This section is from the book "Sub-Alpine Plants Or Flowers Of The Swiss Woods And Meadows", by H. Stuart Thompson. Also available from Amazon: Sub-Alpine Plants: Or, Flowers of the Swiss Woods and Meadows.
Plant 10-20 inches high. Radical leaves large, on long stalks, divided into 7-11 oblong, acute, toothed segments, 3-4 inches long, the central ones free, the lateral ones connected together at the base. Flowers 2-4, large, drooping, yellowish green.
Woods and hedges, especially on limestone, and about old buildings in the plains and hills. March, April.
Western and Central Europe (British).
About 2 feet high, robust, with perennial leafy stems. Lower leaves not all radical, but forming a larger and thicker tuft than in H. viridis. Segments narrower, less toothed, and more shining. Flower-stem about a foot high, with a large close panicle of drooping flowers, of a pale green tinged with purple.
Common in stony pastures, chiefly in limestone districts, and sometimes in great masses on mountain slopes, such as those of the Jura. February to May.
Western and Central Europe as far as Styria. Spread through France, but rare in England.
This handsome species has prickly leaves divided into 3 lanceolate segments, and white or rose-coloured flowers with spreading sepals.
Mountain region of Corsica, Sardinia, and the Balearic Isles. November to April.
A genus of only 5 species inhabiting the mountains of Europe and Asia. Flowers regular. Sepals petaloid, deciduous. Petals small, 2-lipped.
Yellow petals and sepals. Flowers solitary and sessile in an involucre of green 'leaves.' Leaves glabrous, shining, appearing after the flowers, orbicular, but deeply cut into segments. Sepals petaloid, 5-8. Follicles 5-8, free, divergent, with a beak half their length.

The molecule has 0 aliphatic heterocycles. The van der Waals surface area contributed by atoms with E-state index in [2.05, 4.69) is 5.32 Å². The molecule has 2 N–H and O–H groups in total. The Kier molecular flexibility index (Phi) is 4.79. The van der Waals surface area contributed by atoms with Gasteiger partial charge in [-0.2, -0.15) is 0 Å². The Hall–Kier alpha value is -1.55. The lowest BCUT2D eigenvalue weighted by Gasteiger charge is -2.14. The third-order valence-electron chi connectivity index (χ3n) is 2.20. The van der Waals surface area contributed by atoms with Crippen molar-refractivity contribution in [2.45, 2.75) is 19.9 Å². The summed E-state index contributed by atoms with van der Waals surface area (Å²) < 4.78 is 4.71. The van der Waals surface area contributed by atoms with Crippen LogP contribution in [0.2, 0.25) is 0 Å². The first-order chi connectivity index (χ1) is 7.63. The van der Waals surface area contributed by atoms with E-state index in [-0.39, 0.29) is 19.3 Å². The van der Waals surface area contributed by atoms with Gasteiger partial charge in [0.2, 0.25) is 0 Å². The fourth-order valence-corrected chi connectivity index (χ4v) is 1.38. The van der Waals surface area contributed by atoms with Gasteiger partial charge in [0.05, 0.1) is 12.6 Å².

Damp, wooded places, sometimes extending up to 5000 feet in the Alps, though very local. February and March. Frequently naturalised in shrubberies, etc., in Switzerland and Normandy, and well known in English gardens. Even in 1633 Gerard wrote, "We have great quantities of it in our London gardens".
Vosges, Jura, Alps of Dauphiny and Provence; Central Europe as far as Servia. In Switzerland it is rare, and only naturalised in orchards, vineyards, etc.
Perennial herbs with the leaves mostly radical, ternately divided, with distinct stalked segments or leaflets. Sepals 5, coloured. Petals 5, each prolonged below into a horn-shaped spur. Stamens numerous. Carpels 5, each with several seeds.
A small genus, spread over the temperate regions of the northern hemisphere, especially in hilly districts.
Stem 1-2 feet high, 1-3 flowered. Leaves doubly ternate; leaflets deeply incised and 3-cleft, crenate. Flowers very large, the petaloid sepals broadly ovate, deep blue, the spur of the nectary somewhat curved. Petals 5, broad, paler blue, rather longer than the stamens. Follicles 5, densely hairy.
One of the most handsome plants of the Alps. Mr. Reginald Farrer says of it in My Rock Garden, page 46: "The flowers, dancing high on airy stems, are of enormous size, most exquisitely, daintily balanced, and of a soft, melting blue quite impossible to describe - a colour deep yet gentle, brilliant yet modest, perfectly clear and yet not flaunting." The same writer, in speaking of the cultivation of Columbines, tells us: "The essential is to give them perfect, quick drainage, and then a soil both rich and light. They dislike, too, being battered by winds and weather when they are coming up. The best that we can do is to remember how they lodge and dodge behind bushes on their native hills when they can, and give them some such similar protection in the garden".
Rocky, bushy places and escarpments in the Alps; 4500-6500 feet. July, August. Scattered and generally rare.
Switzerland, where it attains its eastern limit in the Engadine; Alps of Savoy, Dauphiny, and Provence; Mont Ventoux and Northern Italy.